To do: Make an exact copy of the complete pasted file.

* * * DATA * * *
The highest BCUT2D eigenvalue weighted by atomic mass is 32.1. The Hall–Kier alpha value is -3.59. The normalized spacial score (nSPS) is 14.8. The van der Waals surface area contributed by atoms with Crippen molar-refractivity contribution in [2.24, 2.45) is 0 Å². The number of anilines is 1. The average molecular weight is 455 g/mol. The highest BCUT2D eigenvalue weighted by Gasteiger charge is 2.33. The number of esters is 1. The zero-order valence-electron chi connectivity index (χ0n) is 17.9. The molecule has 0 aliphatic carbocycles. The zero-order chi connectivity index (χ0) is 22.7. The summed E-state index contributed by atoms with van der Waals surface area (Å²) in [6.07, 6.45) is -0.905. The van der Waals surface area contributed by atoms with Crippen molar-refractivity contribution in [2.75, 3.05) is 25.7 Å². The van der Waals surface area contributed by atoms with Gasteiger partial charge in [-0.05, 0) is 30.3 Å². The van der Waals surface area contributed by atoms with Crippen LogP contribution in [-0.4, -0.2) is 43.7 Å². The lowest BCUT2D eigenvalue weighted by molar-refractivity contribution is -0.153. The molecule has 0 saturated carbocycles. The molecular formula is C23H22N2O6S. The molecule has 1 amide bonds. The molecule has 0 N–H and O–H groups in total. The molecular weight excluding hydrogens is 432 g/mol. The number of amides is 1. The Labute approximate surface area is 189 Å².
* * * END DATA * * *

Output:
The highest BCUT2D eigenvalue weighted by atomic mass is 32.1. The Hall–Kier alpha value is -3.59. The normalized spacial score (nSPS) is 14.8. The van der Waals surface area contributed by atoms with Crippen molar-refractivity contribution in [2.24, 2.45) is 0 Å². The number of anilines is 1. The average molecular weight is 455 g/mol. The highest BCUT2D eigenvalue weighted by Gasteiger charge is 2.33. The number of esters is 1. The zero-order valence-electron chi connectivity index (χ0n) is 17.9. The molecule has 0 aliphatic carbocycles. The zero-order chi connectivity index (χ0) is 22.7. The summed E-state index contributed by atoms with van der Waals surface area (Å²) in [6.07, 6.45) is -0.905. The van der Waals surface area contributed by atoms with Crippen molar-refractivity contribution in [2.75, 3.05) is 25.7 Å². The van der Waals surface area contributed by atoms with Gasteiger partial charge in [-0.05, 0) is 30.3 Å². The van der Waals surface area contributed by atoms with Crippen LogP contribution in [-0.4, -0.2) is 43.7 Å². The lowest BCUT2D eigenvalue weighted by molar-refractivity contribution is -0.153. The molecule has 0 saturated carbocycles. The molecular formula is C23H22N2O6S. The molecule has 1 amide bonds. The molecule has 0 N–H and O–H groups in total. The molecular weight excluding hydrogens is 432 g/mol. The number of amides is 1. The Labute approximate surface area is 189 Å².